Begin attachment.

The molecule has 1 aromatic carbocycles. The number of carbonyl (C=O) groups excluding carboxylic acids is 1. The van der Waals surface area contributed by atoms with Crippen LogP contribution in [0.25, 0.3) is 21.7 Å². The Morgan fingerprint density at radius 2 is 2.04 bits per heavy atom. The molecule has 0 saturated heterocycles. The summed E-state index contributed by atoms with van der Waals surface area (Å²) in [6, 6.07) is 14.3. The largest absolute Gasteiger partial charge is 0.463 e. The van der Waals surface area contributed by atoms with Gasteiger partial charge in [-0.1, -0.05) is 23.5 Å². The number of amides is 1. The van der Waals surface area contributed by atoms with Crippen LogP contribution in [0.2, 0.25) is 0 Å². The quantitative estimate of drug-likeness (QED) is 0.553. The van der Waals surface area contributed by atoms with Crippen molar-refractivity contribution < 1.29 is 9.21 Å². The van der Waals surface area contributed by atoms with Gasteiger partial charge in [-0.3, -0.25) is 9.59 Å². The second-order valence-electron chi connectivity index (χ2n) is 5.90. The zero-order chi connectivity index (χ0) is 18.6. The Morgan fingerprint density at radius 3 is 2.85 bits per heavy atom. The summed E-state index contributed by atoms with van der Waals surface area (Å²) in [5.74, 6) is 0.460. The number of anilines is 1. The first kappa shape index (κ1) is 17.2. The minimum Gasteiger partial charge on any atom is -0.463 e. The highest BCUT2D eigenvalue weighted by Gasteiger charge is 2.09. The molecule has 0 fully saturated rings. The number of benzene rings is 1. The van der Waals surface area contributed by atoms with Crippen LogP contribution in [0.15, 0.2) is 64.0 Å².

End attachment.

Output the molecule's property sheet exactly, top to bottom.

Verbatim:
The molecule has 1 aromatic carbocycles. The number of carbonyl (C=O) groups excluding carboxylic acids is 1. The van der Waals surface area contributed by atoms with Crippen LogP contribution in [0.25, 0.3) is 21.7 Å². The Morgan fingerprint density at radius 2 is 2.04 bits per heavy atom. The molecule has 0 saturated heterocycles. The summed E-state index contributed by atoms with van der Waals surface area (Å²) in [6, 6.07) is 14.3. The largest absolute Gasteiger partial charge is 0.463 e. The van der Waals surface area contributed by atoms with Gasteiger partial charge in [-0.1, -0.05) is 23.5 Å². The number of amides is 1. The van der Waals surface area contributed by atoms with Crippen LogP contribution in [0.2, 0.25) is 0 Å². The quantitative estimate of drug-likeness (QED) is 0.553. The van der Waals surface area contributed by atoms with Crippen molar-refractivity contribution < 1.29 is 9.21 Å². The van der Waals surface area contributed by atoms with Gasteiger partial charge in [-0.3, -0.25) is 9.59 Å². The second-order valence-electron chi connectivity index (χ2n) is 5.90. The zero-order chi connectivity index (χ0) is 18.6. The Morgan fingerprint density at radius 3 is 2.85 bits per heavy atom. The summed E-state index contributed by atoms with van der Waals surface area (Å²) in [5.74, 6) is 0.460. The number of anilines is 1. The first kappa shape index (κ1) is 17.2. The minimum Gasteiger partial charge on any atom is -0.463 e. The highest BCUT2D eigenvalue weighted by Gasteiger charge is 2.09. The molecule has 0 fully saturated rings. The number of benzene rings is 1. The van der Waals surface area contributed by atoms with Crippen LogP contribution in [0.15, 0.2) is 64.0 Å².